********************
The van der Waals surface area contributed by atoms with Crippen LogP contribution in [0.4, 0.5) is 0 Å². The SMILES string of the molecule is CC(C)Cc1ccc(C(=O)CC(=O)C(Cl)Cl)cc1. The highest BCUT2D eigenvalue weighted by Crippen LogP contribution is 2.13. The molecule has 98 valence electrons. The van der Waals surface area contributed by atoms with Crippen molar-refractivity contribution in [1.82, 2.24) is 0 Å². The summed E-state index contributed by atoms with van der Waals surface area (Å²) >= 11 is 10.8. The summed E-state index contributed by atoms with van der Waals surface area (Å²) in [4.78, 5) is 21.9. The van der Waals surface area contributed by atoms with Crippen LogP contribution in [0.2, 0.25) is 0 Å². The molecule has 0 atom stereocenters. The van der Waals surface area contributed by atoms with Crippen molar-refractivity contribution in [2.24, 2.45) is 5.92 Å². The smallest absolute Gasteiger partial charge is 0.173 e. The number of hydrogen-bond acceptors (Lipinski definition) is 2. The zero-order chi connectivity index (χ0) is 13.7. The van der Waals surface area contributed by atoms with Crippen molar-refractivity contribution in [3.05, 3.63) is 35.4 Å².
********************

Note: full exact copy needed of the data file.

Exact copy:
The van der Waals surface area contributed by atoms with Crippen LogP contribution in [0.4, 0.5) is 0 Å². The SMILES string of the molecule is CC(C)Cc1ccc(C(=O)CC(=O)C(Cl)Cl)cc1. The highest BCUT2D eigenvalue weighted by Crippen LogP contribution is 2.13. The molecule has 98 valence electrons. The van der Waals surface area contributed by atoms with Crippen molar-refractivity contribution in [1.82, 2.24) is 0 Å². The summed E-state index contributed by atoms with van der Waals surface area (Å²) >= 11 is 10.8. The summed E-state index contributed by atoms with van der Waals surface area (Å²) in [4.78, 5) is 21.9. The van der Waals surface area contributed by atoms with Crippen LogP contribution in [0.2, 0.25) is 0 Å². The molecule has 0 atom stereocenters. The van der Waals surface area contributed by atoms with Crippen molar-refractivity contribution in [2.24, 2.45) is 5.92 Å². The smallest absolute Gasteiger partial charge is 0.173 e. The number of hydrogen-bond acceptors (Lipinski definition) is 2. The zero-order chi connectivity index (χ0) is 13.7. The van der Waals surface area contributed by atoms with Crippen molar-refractivity contribution in [3.05, 3.63) is 35.4 Å².